“Hockey is more than just a game. It’s a passion, a dedication. It draws you in and never lets go. Hockey is love, hockey is life. Hockey lives in our hearts.” ~ Author Unknown

The old saying that “hockey is not just a game, it's a way of life” rings true for longtime local coach Richard Bartholdi. His mother was a hockey player in Duluth in the 1920s. He was a high school boys coach from 1967 until 1997 when he decided to take on the challenge of building a solid girls program, because his daughter, Brigitte, and a few of her friends wanted their own team instead of playing on the boys team.

The girls U-12 team went to state in their first year and the coach brought the Cloquet-Esko-Carlton girls high school team to state tournament five years out of 10.

Known around the arena as Coach Bart, he is a devoted and passionate girls hockey coach.

The 71-year-old has coached U-12, U-14 and high school girls hockey and is coaching the U-10 Cloquet team this season. Having a coach with so many years of experience helps provide a solid skill foundation when the girls reach high school level.

Coach Bart was recognized for his accomplishments this fall and inducted into the Minnesota Girls Hockey Coaches Association (MGHCA) 2015 Hall of Fame.

“They make a list and check it twice,” Coach Bart said with his quirky sense of humor, “and look to see who is still alive.”

Coming full circle, Coach Bart coached U-12s for several years after he left the girls high school team in 2010 and led the small team to state again in 2013.

“My dad (Dave) picked him up and spun him around after we won a 3-4 overtime game (to go to state against Hibbing),” said Keagen Anderson, now a freshman on the high school team.

After taking a year off, he is back this season coaching girls U-10s.

“They are different to coach than the others, they never hold still,” Coach Bart said with a laugh.

He also said coaching the younger girls is a benefit because they are a blank slate and fast learners.

“I really enjoy being with the kids, they are so interesting,” Coach Bart said. “They give us hope for the future.”

One of his former U-12 girls, Kelly Lorenz, is now a freshman on the high school team. She started in figure skating at a young age and recently received a student coaching certificate so she could help teach the U-10 girls how to skate.

“She knows more about the pure skill of skating than I do,” Coach Bart said. “I was watching her teach the other day and thought, ‘I never knew that.’ There you go - I am learning things I never knew about skating before from a ninth-grade girl.”

When the team is at a tournament, Coach Bart can usually be found sitting in the stands watching other teams play. He takes a notebook or cards to take notes on a new play or drill for his team to use in the future.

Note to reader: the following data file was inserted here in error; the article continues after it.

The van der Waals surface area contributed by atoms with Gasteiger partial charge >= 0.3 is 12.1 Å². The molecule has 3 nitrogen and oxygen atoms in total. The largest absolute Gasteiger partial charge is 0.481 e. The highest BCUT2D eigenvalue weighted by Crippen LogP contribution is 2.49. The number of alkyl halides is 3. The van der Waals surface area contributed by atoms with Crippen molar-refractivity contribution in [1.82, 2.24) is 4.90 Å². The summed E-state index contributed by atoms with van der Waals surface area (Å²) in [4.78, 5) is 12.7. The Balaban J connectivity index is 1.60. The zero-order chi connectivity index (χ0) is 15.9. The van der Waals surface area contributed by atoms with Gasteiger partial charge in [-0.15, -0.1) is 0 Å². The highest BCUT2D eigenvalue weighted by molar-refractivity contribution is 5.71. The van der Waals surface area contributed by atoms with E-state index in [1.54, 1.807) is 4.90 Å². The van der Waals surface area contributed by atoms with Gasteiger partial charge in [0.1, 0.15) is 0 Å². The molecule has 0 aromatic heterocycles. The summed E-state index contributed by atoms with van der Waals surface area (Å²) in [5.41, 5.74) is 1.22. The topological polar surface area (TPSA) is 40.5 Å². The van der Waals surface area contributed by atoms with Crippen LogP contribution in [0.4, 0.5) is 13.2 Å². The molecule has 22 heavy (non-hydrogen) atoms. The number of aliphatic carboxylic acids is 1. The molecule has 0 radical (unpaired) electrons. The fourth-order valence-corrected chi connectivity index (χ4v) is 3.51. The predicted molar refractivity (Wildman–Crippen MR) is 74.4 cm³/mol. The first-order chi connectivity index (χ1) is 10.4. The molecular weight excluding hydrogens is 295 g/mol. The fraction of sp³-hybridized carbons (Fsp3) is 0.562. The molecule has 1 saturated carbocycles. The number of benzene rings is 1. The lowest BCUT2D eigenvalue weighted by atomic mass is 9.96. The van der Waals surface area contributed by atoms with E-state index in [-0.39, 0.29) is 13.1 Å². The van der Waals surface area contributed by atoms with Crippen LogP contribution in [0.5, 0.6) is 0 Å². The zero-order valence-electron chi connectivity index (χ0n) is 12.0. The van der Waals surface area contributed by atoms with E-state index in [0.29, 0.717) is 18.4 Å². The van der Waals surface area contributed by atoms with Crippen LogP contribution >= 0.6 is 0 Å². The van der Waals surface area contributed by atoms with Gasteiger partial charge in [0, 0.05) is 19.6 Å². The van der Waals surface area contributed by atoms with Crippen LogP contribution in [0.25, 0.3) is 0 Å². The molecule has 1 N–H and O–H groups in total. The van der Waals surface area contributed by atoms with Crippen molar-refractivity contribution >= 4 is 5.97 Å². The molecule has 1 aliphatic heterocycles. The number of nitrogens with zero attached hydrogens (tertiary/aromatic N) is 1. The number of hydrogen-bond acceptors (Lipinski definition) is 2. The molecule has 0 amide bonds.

Coach Bart was a teacher at Cloquet High School for many years; the last class he taught was current events.

He gives former Coach Bill Kennedy credit as his biggest influence when Coach Bart was assisting with the boys high school hockey team.

“Hockey is more like life than life itself,” Coach Bart said, “It’s compressed into a smaller unit, but there are happy times, sad times and times you feel like you’re not being treated fairly.”

Throughout the years of building a successful girls program, Coach Bart was rarely surprised. He watched Hibbing and Duluth teams play and thought he could build a team that would be able to compete, and he was right. The fledgling team beat Duluth 5-3 in the first preseason game. Coach Bart said he was mildly surprised because his team was made up of seventh- and eighth-graders, while the other team had varsity players. The new team held their own and went to the state tournament that year.

“We had really good goaltending all of the way up. If you have good goaltending you can hang in there against almost anybody,” he said. “It’s the most important position.”

Coach Bart has no intentions of retiring any time soon.

“I could stay home and garden or cross country ski, which are fine activities, but seem like a waste of my experience that I have gained in all of these years,” Coach Bart said. “Why would I sit around playing cribbage with some other old guys when I can be here and involved with young people?”

He hastily added he does enjoy a good game of cribbage.

“I am in really good health and I have a certain body of knowledge most people don't have. It’s kind of a dumb thing to be an expert in, I mean, I'm not saving lives or anything,” Coach Bart said. “I am coaching young people in the game of hockey.”

Coach Bart ends every practice with a joke.

He shares a joke he told his team after practice before Christmas.

Where does Santa put his suit after his long night?

In his clauset.